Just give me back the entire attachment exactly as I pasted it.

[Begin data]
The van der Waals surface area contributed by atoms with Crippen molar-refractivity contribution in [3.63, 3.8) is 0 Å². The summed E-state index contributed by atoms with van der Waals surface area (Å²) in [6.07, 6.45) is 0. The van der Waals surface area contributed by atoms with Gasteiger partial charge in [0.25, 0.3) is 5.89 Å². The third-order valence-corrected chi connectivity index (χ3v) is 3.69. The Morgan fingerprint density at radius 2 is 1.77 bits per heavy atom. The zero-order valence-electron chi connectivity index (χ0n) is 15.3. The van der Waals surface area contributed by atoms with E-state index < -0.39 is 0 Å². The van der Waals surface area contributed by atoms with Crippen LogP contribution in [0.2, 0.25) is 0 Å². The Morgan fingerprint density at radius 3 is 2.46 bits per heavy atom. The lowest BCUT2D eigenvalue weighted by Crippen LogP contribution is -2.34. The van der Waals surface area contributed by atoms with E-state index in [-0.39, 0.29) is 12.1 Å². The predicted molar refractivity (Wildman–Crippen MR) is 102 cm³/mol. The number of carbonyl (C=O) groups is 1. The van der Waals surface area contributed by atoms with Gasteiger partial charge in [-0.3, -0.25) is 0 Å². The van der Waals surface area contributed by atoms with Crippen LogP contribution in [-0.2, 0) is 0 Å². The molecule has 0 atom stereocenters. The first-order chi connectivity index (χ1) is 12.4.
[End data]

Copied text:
The van der Waals surface area contributed by atoms with Crippen molar-refractivity contribution in [3.63, 3.8) is 0 Å². The summed E-state index contributed by atoms with van der Waals surface area (Å²) in [6.07, 6.45) is 0. The van der Waals surface area contributed by atoms with Gasteiger partial charge in [0.25, 0.3) is 5.89 Å². The third-order valence-corrected chi connectivity index (χ3v) is 3.69. The Morgan fingerprint density at radius 2 is 1.77 bits per heavy atom. The zero-order valence-electron chi connectivity index (χ0n) is 15.3. The van der Waals surface area contributed by atoms with E-state index < -0.39 is 0 Å². The van der Waals surface area contributed by atoms with Crippen LogP contribution in [0.2, 0.25) is 0 Å². The Morgan fingerprint density at radius 3 is 2.46 bits per heavy atom. The lowest BCUT2D eigenvalue weighted by Crippen LogP contribution is -2.34. The van der Waals surface area contributed by atoms with E-state index in [-0.39, 0.29) is 12.1 Å². The predicted molar refractivity (Wildman–Crippen MR) is 102 cm³/mol. The number of carbonyl (C=O) groups is 1. The van der Waals surface area contributed by atoms with Gasteiger partial charge in [-0.3, -0.25) is 0 Å². The van der Waals surface area contributed by atoms with Crippen LogP contribution in [-0.2, 0) is 0 Å². The molecule has 0 atom stereocenters. The first-order chi connectivity index (χ1) is 12.4.